I get asked all the time if I’m mad at God for all the challenges tossed my way but I like to quote Robin Roberts, “everybody’s got something”. Life is a blessing and we don’t get to pick the things that happen to us. I have learned to live life to its fullest. I pray a lot, I mean A LOT. I love my job, my kids, my family and my friends. I work hard and I play hard. I enjoy traveling, drinking a fine wine or scotch and good conversations with my friends. My children are my true blessing. They have stood by me through so much the past 5 years and I am so proud to be their mom. And I want to be their mom for a long time, so, we have to find a cure for Parkinson’s disease! I’m thrilled to be a part of YOPD and TFNT and work together with this amazing group of people to raise as much money as we can to find a cure! Together we can make a difference!
On July 11, 2008 at the age of 49 I was diagnosed with Parkinson’s. My father had also been diagnosed with Parkinson's Disease in his early 60’s and being somewhat informed about the symptoms, I had my suspicions before going into the neurologist’s office. But hearing the words Parkinson's Disease was still hard to accept. I was given medication and told to come back in 2 weeks. In denial and not wanting to give in to self pity I returned to work and kept going as if nothing was wrong. Determined that Parkinson’s was not going to control my life and for the first 5 years it behaved.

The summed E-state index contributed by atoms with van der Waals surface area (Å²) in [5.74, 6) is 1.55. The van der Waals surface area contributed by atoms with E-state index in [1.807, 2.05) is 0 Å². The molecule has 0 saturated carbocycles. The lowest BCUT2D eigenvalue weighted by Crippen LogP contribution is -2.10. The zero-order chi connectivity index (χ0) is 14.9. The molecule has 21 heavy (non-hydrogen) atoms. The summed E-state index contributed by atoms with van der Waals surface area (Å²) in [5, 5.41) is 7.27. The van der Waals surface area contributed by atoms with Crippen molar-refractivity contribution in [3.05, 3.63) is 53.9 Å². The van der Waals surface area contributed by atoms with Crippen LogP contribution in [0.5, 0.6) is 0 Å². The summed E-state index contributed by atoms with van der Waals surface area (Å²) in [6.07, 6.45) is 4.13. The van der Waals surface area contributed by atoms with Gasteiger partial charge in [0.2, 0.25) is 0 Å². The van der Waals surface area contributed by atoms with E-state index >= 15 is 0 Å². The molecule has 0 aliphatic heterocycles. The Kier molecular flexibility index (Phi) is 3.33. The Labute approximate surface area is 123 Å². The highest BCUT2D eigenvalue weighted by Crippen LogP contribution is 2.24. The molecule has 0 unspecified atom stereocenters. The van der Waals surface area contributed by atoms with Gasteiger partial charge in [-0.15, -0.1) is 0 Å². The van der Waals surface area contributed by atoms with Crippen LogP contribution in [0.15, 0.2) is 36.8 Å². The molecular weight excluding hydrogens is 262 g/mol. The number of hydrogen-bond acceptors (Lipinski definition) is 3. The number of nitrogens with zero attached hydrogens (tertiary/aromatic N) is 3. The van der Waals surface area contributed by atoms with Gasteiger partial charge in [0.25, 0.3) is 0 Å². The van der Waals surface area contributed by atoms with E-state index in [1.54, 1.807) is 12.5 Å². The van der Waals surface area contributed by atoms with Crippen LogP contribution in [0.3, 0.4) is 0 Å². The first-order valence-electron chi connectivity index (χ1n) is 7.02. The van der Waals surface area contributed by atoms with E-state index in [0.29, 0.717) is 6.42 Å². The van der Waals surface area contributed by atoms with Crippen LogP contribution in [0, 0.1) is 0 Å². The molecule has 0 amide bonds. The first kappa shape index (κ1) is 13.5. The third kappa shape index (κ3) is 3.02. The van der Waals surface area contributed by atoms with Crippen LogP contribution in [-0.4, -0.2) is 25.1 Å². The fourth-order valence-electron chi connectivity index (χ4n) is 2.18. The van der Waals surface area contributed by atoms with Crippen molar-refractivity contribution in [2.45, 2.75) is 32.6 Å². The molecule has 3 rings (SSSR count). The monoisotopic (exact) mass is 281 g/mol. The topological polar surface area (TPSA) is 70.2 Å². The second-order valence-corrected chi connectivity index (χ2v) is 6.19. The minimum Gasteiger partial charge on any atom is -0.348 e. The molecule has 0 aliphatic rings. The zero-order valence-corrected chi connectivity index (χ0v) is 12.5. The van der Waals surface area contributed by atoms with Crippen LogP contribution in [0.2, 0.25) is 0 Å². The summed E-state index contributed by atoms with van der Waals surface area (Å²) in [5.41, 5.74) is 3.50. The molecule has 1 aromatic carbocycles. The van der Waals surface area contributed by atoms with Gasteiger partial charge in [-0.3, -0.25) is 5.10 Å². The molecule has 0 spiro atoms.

Funny thing is, I developed an artistic ability that I did not have before Parkinson's Disease. I began making jewelry and started by own small business. There was no end to my creativity and I became obsessed with beading and then wire wrapped jewelry. I became curious if this had anything to do with Parkinson's Disease. So I went to the Michael J Fox web site and sure enough I found that PD is related to creativity in the brain. What a trade off. At least there was something positive to this crazy disease. Making jewelry also became my therapy during the end of a 6 year marriage with a spouse who could not accept my disease. So my journey began with finding out who Pam was and just how strong this person within could be. It has not been an easy journey and for sure I have had many downs times of anger, frustration and depression, but my strong faith in God has gotten me back on my feet. I believed and still do that this disease is not going to stop me from living life to its fullest. I will NEVER give up. I have the greatest support group in my family of 8 siblings, 2 children and 4 grand children. I have found that PD does not control who I am as a person and has made me much stronger and more determined to appreciate the good days and accept the bad ones and to love and laugh with each challenge that falls my way.